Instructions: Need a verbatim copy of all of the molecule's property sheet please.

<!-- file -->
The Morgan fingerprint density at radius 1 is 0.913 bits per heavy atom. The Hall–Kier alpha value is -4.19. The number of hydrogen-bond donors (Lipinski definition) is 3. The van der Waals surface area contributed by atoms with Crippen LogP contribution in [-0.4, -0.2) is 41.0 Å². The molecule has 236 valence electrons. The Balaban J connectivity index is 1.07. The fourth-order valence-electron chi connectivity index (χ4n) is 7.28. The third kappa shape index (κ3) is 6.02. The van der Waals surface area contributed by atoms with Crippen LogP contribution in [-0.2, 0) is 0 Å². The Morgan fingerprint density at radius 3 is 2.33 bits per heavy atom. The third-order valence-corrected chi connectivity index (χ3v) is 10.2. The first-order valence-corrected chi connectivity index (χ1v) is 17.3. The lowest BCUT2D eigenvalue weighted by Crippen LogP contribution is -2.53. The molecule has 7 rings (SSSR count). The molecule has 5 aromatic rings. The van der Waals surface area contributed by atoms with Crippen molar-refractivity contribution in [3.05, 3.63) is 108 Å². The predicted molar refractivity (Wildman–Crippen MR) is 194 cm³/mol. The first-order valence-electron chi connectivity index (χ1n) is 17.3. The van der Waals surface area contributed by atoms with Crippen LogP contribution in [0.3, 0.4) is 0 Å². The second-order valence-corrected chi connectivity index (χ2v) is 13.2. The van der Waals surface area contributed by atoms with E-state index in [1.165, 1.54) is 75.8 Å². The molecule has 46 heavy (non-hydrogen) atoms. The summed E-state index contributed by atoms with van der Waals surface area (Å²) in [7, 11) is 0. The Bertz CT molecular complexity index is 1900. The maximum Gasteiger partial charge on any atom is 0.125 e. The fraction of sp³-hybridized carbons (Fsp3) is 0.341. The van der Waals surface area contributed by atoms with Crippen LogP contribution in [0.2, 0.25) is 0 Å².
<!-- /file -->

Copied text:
The Morgan fingerprint density at radius 1 is 0.913 bits per heavy atom. The Hall–Kier alpha value is -4.19. The number of hydrogen-bond donors (Lipinski definition) is 3. The van der Waals surface area contributed by atoms with Crippen LogP contribution in [-0.4, -0.2) is 41.0 Å². The molecule has 236 valence electrons. The Balaban J connectivity index is 1.07. The fourth-order valence-electron chi connectivity index (χ4n) is 7.28. The third kappa shape index (κ3) is 6.02. The van der Waals surface area contributed by atoms with Crippen LogP contribution in [-0.2, 0) is 0 Å². The Morgan fingerprint density at radius 3 is 2.33 bits per heavy atom. The third-order valence-corrected chi connectivity index (χ3v) is 10.2. The first-order valence-corrected chi connectivity index (χ1v) is 17.3. The lowest BCUT2D eigenvalue weighted by Crippen LogP contribution is -2.53. The molecule has 7 rings (SSSR count). The molecule has 5 aromatic rings. The van der Waals surface area contributed by atoms with Crippen molar-refractivity contribution in [3.05, 3.63) is 108 Å². The predicted molar refractivity (Wildman–Crippen MR) is 194 cm³/mol. The first-order valence-electron chi connectivity index (χ1n) is 17.3. The van der Waals surface area contributed by atoms with Crippen LogP contribution in [0.3, 0.4) is 0 Å². The second-order valence-corrected chi connectivity index (χ2v) is 13.2. The van der Waals surface area contributed by atoms with E-state index in [1.165, 1.54) is 75.8 Å². The molecule has 46 heavy (non-hydrogen) atoms. The summed E-state index contributed by atoms with van der Waals surface area (Å²) in [7, 11) is 0. The Bertz CT molecular complexity index is 1900. The maximum Gasteiger partial charge on any atom is 0.125 e. The fraction of sp³-hybridized carbons (Fsp3) is 0.341. The van der Waals surface area contributed by atoms with Crippen LogP contribution in [0.2, 0.25) is 0 Å².